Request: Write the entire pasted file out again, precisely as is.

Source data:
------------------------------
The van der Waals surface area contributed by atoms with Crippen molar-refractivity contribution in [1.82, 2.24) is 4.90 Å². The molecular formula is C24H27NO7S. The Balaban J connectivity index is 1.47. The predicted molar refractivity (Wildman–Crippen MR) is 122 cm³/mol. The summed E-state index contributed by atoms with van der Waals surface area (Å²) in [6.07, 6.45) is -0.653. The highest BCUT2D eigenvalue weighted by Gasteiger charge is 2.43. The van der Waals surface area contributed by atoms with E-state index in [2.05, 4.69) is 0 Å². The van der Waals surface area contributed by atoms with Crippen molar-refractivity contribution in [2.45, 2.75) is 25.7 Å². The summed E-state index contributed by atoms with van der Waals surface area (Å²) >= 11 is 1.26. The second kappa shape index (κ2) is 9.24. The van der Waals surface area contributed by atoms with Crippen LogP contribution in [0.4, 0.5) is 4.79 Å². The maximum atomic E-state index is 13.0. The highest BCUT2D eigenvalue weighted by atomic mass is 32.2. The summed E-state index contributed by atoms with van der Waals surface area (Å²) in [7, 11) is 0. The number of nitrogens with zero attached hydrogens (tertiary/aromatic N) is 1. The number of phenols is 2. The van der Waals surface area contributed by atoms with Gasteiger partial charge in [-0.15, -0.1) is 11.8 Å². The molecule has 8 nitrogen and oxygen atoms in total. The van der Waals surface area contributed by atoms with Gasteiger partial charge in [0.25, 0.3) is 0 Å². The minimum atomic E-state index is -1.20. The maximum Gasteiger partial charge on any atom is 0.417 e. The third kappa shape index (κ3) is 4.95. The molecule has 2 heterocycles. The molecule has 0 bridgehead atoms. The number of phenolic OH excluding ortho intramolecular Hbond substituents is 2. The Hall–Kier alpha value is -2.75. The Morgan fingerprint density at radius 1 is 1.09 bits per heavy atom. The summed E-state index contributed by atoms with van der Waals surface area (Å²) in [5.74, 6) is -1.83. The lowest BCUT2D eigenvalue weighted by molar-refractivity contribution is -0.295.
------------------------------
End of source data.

The van der Waals surface area contributed by atoms with Crippen molar-refractivity contribution in [1.82, 2.24) is 4.90 Å². The molecular formula is C24H27NO7S. The Balaban J connectivity index is 1.47. The predicted molar refractivity (Wildman–Crippen MR) is 122 cm³/mol. The summed E-state index contributed by atoms with van der Waals surface area (Å²) in [6.07, 6.45) is -0.653. The highest BCUT2D eigenvalue weighted by Gasteiger charge is 2.43. The van der Waals surface area contributed by atoms with E-state index in [2.05, 4.69) is 0 Å². The van der Waals surface area contributed by atoms with Crippen molar-refractivity contribution in [2.45, 2.75) is 25.7 Å². The summed E-state index contributed by atoms with van der Waals surface area (Å²) >= 11 is 1.26. The second kappa shape index (κ2) is 9.24. The van der Waals surface area contributed by atoms with Crippen LogP contribution in [0.4, 0.5) is 4.79 Å². The maximum atomic E-state index is 13.0. The highest BCUT2D eigenvalue weighted by atomic mass is 32.2. The summed E-state index contributed by atoms with van der Waals surface area (Å²) in [7, 11) is 0. The number of nitrogens with zero attached hydrogens (tertiary/aromatic N) is 1. The number of phenols is 2. The van der Waals surface area contributed by atoms with Gasteiger partial charge in [-0.15, -0.1) is 11.8 Å². The molecule has 8 nitrogen and oxygen atoms in total. The van der Waals surface area contributed by atoms with Gasteiger partial charge in [0.25, 0.3) is 0 Å². The minimum atomic E-state index is -1.20. The maximum Gasteiger partial charge on any atom is 0.417 e. The third kappa shape index (κ3) is 4.95. The molecule has 2 heterocycles. The molecule has 0 bridgehead atoms. The number of phenolic OH excluding ortho intramolecular Hbond substituents is 2. The Hall–Kier alpha value is -2.75. The Morgan fingerprint density at radius 1 is 1.09 bits per heavy atom. The summed E-state index contributed by atoms with van der Waals surface area (Å²) in [5.74, 6) is -1.83. The lowest BCUT2D eigenvalue weighted by molar-refractivity contribution is -0.295.